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Saturday 11, 2009

UFOs and public safety: Firefighter manual explains risks

What do public safety officials and the general public have a need to know about possible unidentified flying objects (UFOs)?

One aspect of the phenomena that may be important involves the possible dangers of “close encounters” with these objects, craft or energy anomalies.

According to a 1992 firefighter training book, A Fire Officer’s Guide to Disaster Control, the two main hazards are powerful anomalous energy fields and psychological impacts.

The authors of the guide, Charles “Chuck” Bahme and William Kramer, primarily focus on conventional concerns and duties of firefighters and fire agencies throughout most of the book.

In addition, the authors included a chapter titled “Disaster Control and UFOs.” In a section of the chapter “Adverse Potential of UFOs,” the authors go into greater detail about some of these hazards.

Other sections of this chapter provide useful background information for public safety professionals and the public.


Physical dangers noted in the guide include exposure to radiation, unusual energy fields, beams or rays, according to Bahme and Kramer.

These energy fields have been also been associated with disruption of communications, vehicles and aircraft malfunction, power grid operations as well as physical injury, they point out.

Exploring the potential psychological impacts of UFO contact, the guide notes that based on past incidents, public panic should be a concern of firefighers and other public health and safety personnel.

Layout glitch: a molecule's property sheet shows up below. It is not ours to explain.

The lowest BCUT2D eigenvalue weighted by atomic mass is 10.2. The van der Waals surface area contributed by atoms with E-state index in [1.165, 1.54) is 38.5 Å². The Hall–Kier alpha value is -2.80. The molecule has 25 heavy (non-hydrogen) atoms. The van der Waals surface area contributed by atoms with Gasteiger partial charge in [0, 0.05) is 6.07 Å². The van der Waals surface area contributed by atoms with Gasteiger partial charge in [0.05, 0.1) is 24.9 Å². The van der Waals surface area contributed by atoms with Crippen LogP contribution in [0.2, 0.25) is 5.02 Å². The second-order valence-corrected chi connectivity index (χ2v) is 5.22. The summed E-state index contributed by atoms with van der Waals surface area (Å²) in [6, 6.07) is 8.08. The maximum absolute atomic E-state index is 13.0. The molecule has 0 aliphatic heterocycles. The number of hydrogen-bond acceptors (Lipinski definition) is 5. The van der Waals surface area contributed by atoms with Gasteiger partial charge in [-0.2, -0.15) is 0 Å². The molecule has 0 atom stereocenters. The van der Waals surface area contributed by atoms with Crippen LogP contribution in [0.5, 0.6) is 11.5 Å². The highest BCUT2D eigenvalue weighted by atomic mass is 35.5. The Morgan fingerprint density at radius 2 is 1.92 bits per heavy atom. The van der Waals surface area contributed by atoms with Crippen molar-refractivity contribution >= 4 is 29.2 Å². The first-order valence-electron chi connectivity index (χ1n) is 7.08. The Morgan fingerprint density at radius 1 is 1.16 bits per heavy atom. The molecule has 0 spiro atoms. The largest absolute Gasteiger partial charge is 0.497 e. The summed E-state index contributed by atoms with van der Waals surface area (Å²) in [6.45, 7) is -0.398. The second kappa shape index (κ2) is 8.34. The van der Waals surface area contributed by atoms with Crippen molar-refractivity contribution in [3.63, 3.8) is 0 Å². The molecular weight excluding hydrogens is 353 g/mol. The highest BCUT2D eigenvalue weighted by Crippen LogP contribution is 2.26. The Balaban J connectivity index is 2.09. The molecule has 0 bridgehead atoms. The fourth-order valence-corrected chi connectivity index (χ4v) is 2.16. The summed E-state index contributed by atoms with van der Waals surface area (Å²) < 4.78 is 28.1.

The panic itself can contribute to accidents, injuries, distress and problematic behavior.

In this sense at least, the manual explains that fire services should consider plans to deal with outcomes from apparent UFO incidents, particularly in metropolitan regions.

We might wonder if fire departments and public safety agencies in the Phoenix, Arizona, region had such contingency plans during the March 13, 1997, “Phoenix lights” incident, even though there apparently was no public panic.

Bahme and Kramer note that there are diverse and myriad opinions about what UFOs actually are. We can also speculate that different UFOs could be different kinds of phenomena and from different origins.

The vague situation and apparent or possible secrecy by official U.S. Government activities on this subject should not prevent public safety agencies from preparing for possible encounter scenarios, the manual indicates.


The authors propose examples of situations that could occur when fire officials face anomalous events such as UFO encounters.

Electrical field phenomena could cause firefighters’ communication equipment to be disrupted, fire engine vehicles to malfunction or portable generators and lights to fail.

In the case of significant public panic or disruption of social stability, as we saw in the exodus of New Orleans police officers during Hurricane Katrina, public safety officers might be concerned about their families and their own safety, possibly leaving fire and police agencies short-handed.

The unusual psychological effects mentioned in the guide could also impact public safety personnel. A hypnotic, paralyzing, disorienting or confusing mental and emotional state could be faced by firefighters, peace officers and others.

Bahme and Kramer point out that it may be up to public safety officers themselves to share information and coordinate an unconventional situation in a UFO encounter scenario.

Although unconventional UFO incidents are the focus of this interesting chapter from A Fire Officer’s Guide to Disaster Control, the points made by the authors can also be applied to other common and unusual situations.

And, we might remember that anomalous phenomena that could impact public safety are not limited to real or perceived UFO activity.

In the closing words of the chapter on Disaster Control and UFOs, Bahme and Kramer remind fire service professionals that planning, adequate resources and good leadership are all key in dealing with public safety situations, conventional and unconventional.

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